I'm all for it as an optional difficulty or roleplaying option. By all means, rest away if you find it fun and/or realistic but I don't think there's any really good option so far that has straddled the line between realism and wasting your time. I never really rested in the previous game outside town visits because it was lenient with charges and such - only severe screw-ups once or twice in a playthrough which doesn't justify an entire game mechanic. Honestly, I don't really think the mechanic was needed at all unless you did a blind first playthrough on PotD, at which point you're such a small part of the playerbase that it might be worth just relegating it to either be mandatory on PotD with limited resting at inns (maybe by making that absurdly expensive or something) or as an extra option as mentioned before.

 

Basically, this is such a fundamental game mechanic that it's at the point of either going all out and virtually eliminating resting at inns (either thorugh economy or just running around tiny villages where no one will take you in) or you don't bother at all and balance your encounters around having X abilities at Y levels among your party. I can deal with either but I'm not a big fan of this middlepoint we have currently and where video games tend to settle. Either I get to go all out all the time against tougher opponents or I get to optimize my resources and alter my gameplay via party class management and item management. PoE2 seems to tilt quite a bit towards the former option, which I'm okay with, but I can see why D&D traditionalists may not be fans. It's also arguable whether or not the opposition is tough enough but I'm not on PotD yet, as I'm doing my first playthrough on the 2nd highest difficulty.

 

This is no small or simple change to make in either direction, as you need to tweak basically every number in the game from the amount of money you get to how much health you have, plus it impacts your gameplay experience in terms of seeing major cities and such (the devs will have to find a really good answer for you either never visiting cities or never being able to find a bed in one). Interesting topic, though!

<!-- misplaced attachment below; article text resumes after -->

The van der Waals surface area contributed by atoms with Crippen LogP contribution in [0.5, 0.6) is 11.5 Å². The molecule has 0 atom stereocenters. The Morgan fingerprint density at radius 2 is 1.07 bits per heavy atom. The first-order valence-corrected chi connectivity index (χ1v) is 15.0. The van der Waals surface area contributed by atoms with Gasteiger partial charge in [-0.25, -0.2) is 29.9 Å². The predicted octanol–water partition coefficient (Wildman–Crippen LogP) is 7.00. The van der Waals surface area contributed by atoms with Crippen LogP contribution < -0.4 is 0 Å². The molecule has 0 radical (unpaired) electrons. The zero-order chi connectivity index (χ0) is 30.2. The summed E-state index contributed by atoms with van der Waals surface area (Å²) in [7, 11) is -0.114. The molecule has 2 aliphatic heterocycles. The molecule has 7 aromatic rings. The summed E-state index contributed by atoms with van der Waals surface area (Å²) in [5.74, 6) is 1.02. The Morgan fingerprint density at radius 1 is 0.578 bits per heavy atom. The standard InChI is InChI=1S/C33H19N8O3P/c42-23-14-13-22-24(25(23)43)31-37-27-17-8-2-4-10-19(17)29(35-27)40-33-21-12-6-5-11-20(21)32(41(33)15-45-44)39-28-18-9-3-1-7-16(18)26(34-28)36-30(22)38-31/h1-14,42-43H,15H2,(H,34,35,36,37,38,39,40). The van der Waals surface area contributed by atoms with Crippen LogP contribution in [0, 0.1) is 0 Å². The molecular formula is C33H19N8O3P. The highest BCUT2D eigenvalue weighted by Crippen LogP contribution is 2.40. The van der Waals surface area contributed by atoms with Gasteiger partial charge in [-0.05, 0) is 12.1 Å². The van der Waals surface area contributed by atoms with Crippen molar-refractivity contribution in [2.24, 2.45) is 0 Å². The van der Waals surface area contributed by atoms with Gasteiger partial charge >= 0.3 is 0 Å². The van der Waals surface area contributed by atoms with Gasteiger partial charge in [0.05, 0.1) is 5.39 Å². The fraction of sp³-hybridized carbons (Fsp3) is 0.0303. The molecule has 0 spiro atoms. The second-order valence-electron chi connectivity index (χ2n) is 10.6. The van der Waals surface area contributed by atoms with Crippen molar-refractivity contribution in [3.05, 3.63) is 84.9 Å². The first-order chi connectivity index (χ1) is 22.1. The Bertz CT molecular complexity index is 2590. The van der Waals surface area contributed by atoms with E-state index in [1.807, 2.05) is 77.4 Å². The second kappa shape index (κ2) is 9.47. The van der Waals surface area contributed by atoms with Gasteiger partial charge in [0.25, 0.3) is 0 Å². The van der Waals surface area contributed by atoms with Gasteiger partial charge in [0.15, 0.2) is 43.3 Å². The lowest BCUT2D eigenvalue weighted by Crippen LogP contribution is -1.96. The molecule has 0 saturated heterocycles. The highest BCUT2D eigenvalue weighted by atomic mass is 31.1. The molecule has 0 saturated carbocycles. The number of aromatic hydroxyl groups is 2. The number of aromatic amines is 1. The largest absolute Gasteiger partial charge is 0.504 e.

TL;DR: I write way too much. I'm sorry fam.

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It still serves the purpose of Injury Removal, Buff Application and Per Use Replenishment (which now takes the form of Empower points), so in that sense it hasn't changed that much.

 

It's a pointless mechanic now because resting is effectively unlimited.

 

It was pointless in PoE 1 because resting was effectively unlimited.

 

The only real difference is they've removed the chore of load screens and walking between you and unlimited resting, which is an improvement in my book. If they want to make it an actually meaningful mechanic however -and thereby make injuries and empower points meaningful along with it- they need to limit resting by something other than the player's patience for load screens and walking.

 

That means either having to sacrifice a non-trivial amount of a limited resource (actually limited, not just limited by your patience), or your party having to achieve a goal before being allowed a rest.